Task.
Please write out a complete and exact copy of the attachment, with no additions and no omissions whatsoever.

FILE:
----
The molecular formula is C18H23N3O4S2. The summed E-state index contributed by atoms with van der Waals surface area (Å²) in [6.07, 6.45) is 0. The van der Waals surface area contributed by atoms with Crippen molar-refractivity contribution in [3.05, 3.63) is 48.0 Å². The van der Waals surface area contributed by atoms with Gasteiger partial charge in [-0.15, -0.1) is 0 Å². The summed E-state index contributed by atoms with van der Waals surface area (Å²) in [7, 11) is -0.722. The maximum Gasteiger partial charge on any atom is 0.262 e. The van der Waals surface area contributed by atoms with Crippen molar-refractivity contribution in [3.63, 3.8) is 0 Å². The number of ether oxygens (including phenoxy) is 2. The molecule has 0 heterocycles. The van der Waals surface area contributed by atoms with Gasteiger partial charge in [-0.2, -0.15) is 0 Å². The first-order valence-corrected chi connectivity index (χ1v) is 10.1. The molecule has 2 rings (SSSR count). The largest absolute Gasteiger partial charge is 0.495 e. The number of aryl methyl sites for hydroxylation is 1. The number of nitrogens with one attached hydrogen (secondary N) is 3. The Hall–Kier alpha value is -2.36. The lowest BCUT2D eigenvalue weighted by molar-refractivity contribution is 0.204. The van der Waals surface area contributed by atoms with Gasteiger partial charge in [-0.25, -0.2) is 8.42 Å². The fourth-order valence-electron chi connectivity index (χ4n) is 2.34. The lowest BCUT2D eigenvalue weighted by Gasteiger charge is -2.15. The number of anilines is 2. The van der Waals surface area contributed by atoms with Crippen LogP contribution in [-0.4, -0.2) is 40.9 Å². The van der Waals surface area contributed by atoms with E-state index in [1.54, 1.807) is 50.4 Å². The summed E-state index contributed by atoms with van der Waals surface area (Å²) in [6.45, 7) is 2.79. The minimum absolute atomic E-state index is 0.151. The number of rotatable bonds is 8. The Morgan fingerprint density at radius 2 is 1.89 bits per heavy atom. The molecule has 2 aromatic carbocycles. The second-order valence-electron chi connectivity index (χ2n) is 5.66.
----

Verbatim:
The molecular formula is C18H23N3O4S2. The summed E-state index contributed by atoms with van der Waals surface area (Å²) in [6.07, 6.45) is 0. The van der Waals surface area contributed by atoms with Crippen molar-refractivity contribution in [3.05, 3.63) is 48.0 Å². The van der Waals surface area contributed by atoms with Gasteiger partial charge in [-0.15, -0.1) is 0 Å². The summed E-state index contributed by atoms with van der Waals surface area (Å²) in [7, 11) is -0.722. The maximum Gasteiger partial charge on any atom is 0.262 e. The van der Waals surface area contributed by atoms with Crippen molar-refractivity contribution in [3.63, 3.8) is 0 Å². The number of ether oxygens (including phenoxy) is 2. The molecule has 0 heterocycles. The van der Waals surface area contributed by atoms with Gasteiger partial charge in [-0.2, -0.15) is 0 Å². The first-order valence-corrected chi connectivity index (χ1v) is 10.1. The molecule has 2 rings (SSSR count). The largest absolute Gasteiger partial charge is 0.495 e. The number of aryl methyl sites for hydroxylation is 1. The number of nitrogens with one attached hydrogen (secondary N) is 3. The Hall–Kier alpha value is -2.36. The lowest BCUT2D eigenvalue weighted by molar-refractivity contribution is 0.204. The van der Waals surface area contributed by atoms with Gasteiger partial charge in [-0.25, -0.2) is 8.42 Å². The fourth-order valence-electron chi connectivity index (χ4n) is 2.34. The lowest BCUT2D eigenvalue weighted by Gasteiger charge is -2.15. The number of anilines is 2. The van der Waals surface area contributed by atoms with Crippen LogP contribution in [-0.4, -0.2) is 40.9 Å². The van der Waals surface area contributed by atoms with E-state index in [1.54, 1.807) is 50.4 Å². The summed E-state index contributed by atoms with van der Waals surface area (Å²) in [6.45, 7) is 2.79. The minimum absolute atomic E-state index is 0.151. The number of rotatable bonds is 8. The Morgan fingerprint density at radius 2 is 1.89 bits per heavy atom. The molecule has 2 aromatic carbocycles. The second-order valence-electron chi connectivity index (χ2n) is 5.66.